AMVETS in Action

Army Cpl. Curtis J. Wells of Korean War Accounted For

IMMEDIATE RELEASE

September 1, 2016

Contact:
Defense POW/MIA Accounting Agency (Public Affairs)
Washington, DC 20301-2300
Phone: (703) 699-1420
Fax: (703) 602-4375

Fulfilling Our Nation’s Promise
Soldier Missing From Korean War Accounted For

The Defense POW/MIA Accounting Agency (DPAA) announced today that the remains of a U.S. serviceman, missing from the Korean War, have been identified and will be returned to his family for burial with full military honors.

Army Cpl. Curtis J. Wells, 19, of Ubly, Michigan, will be buried Sept. 10 in Harbor Beach, Michigan. In late November 1950, while Wells was assigned to Company C, 65th Engineer Combat Battalion, 25th Infantry Division, his company joined with Task Force (TF) Wilson to fight the Chinese People’s Volunteer Forces (CPVF) in the vicinity of Unsan, North Korea. The TF was overwhelmed by a large force of CPVF soldiers, and by Nov. 27, 1950, they began to extricate themselves south and Company C returned to the control of the battalion. As the battalion attempted to account for its casualties, Wells was reported missing in action.

Wells’ name did not appear on any POW list provided by the CPVF or the Korean People’s Army, nor did any repatriated American POWs have any information about Wells.

In late 1953, as part of a prisoner of war exchange, known as “Operation Big Switch,” no repatriated Americans had any knowledge of Wells’ whereabouts. As a result of this, the U.S. Army declared him deceased as of March 18, 1954.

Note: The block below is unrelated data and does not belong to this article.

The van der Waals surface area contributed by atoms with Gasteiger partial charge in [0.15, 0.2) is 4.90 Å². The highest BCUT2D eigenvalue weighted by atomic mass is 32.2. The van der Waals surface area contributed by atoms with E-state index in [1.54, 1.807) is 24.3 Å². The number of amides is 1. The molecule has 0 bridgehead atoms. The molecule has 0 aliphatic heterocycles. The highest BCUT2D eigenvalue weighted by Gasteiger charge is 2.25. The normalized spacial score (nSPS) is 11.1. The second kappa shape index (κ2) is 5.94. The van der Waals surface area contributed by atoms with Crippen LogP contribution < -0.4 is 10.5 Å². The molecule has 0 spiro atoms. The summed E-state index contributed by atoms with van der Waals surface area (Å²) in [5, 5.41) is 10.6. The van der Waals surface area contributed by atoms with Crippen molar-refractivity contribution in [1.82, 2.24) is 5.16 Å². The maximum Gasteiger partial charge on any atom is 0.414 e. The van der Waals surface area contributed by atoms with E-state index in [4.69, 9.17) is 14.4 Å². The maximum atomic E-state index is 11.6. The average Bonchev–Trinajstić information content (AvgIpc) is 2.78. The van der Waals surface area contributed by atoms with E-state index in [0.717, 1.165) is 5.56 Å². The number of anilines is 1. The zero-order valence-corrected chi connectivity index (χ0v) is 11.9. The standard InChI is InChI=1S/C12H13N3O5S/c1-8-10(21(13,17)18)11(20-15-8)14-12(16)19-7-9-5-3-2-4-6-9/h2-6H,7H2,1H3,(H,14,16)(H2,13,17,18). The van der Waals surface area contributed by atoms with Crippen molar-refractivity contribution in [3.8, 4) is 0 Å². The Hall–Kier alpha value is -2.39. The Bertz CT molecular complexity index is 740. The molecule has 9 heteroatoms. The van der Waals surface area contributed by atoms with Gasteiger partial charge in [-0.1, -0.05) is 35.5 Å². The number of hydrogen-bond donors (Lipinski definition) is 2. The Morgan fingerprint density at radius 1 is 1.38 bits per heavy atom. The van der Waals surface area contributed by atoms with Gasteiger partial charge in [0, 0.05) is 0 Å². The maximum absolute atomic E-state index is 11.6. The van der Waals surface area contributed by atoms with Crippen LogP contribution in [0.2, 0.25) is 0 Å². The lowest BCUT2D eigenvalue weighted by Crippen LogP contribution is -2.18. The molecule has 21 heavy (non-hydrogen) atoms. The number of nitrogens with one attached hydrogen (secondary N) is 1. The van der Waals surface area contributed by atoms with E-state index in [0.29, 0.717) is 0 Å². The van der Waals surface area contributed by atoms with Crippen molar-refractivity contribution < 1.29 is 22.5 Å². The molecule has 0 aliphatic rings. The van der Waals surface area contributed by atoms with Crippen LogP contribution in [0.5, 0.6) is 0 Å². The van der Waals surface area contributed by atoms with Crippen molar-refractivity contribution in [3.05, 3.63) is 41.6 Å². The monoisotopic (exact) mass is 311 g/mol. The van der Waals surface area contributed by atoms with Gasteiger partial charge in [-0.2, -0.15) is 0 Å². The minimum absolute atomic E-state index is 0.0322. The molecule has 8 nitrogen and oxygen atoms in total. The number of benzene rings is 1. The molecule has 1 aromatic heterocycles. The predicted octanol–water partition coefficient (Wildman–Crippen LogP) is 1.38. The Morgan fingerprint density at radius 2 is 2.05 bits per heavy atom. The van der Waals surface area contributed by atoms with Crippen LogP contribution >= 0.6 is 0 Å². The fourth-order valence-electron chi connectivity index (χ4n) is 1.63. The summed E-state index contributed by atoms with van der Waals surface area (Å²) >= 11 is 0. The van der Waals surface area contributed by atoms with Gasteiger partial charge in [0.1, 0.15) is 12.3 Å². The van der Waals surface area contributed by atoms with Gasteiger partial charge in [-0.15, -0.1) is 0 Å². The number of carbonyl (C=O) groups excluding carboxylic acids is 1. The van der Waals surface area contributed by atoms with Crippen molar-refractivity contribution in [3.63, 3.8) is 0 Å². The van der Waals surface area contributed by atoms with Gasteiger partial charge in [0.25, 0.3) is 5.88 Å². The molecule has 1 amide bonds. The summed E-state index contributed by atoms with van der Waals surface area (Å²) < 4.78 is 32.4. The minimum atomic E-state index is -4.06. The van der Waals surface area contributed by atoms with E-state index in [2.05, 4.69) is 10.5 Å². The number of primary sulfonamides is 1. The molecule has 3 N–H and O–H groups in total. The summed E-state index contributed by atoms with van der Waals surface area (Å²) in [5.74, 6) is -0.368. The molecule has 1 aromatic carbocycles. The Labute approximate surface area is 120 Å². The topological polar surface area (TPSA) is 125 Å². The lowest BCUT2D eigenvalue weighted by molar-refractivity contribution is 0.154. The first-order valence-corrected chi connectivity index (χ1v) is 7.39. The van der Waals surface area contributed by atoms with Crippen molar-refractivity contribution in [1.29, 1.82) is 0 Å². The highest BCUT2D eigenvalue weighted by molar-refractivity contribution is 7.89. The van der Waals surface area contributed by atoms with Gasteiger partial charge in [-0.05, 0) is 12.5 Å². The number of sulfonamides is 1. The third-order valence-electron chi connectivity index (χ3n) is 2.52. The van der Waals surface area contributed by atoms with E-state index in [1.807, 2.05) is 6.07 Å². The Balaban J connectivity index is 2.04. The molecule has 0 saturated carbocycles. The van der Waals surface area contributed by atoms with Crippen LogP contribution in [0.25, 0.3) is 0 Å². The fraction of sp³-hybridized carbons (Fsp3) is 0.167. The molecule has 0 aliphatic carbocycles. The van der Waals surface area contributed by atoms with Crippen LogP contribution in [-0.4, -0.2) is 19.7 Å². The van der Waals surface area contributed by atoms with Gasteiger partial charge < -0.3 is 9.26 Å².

In October 1998, during a Joint Recovery Operation, a U.S./North Korean recovery team excavated a site in Kujang County, North P’yongan-Pukto Province, North Korea, based on information provided by witnesses concerning buried American soldiers. This site correlated with the area of the battle between TF Wilson and the CPVF.

To identify Wells’ remains, scientists from DPAA and the Armed Forces DNA Identification Laboratory used circumstantial evidence, DNA analysis, including mitochondrial DNA, Y-chromosome Short Tandem Repeat and autosomal DNA, which matched two brothers, as well as dental and anthropological analysis, which matched Wells’ records.

Today, 7,802 Americans remain unaccounted for from the Korean War. Using advances in technology, identifications continue to be made from remains that were previously turned over by North Korean officials or recovered by American teams.

For additional information on the Defense Department’s mission to account for Americans who went missing while serving our country, visit the DPAA website at www.dpaa.mil, find us on social media at www.facebook.com/dodpaa/ or call (703) 699-1420.

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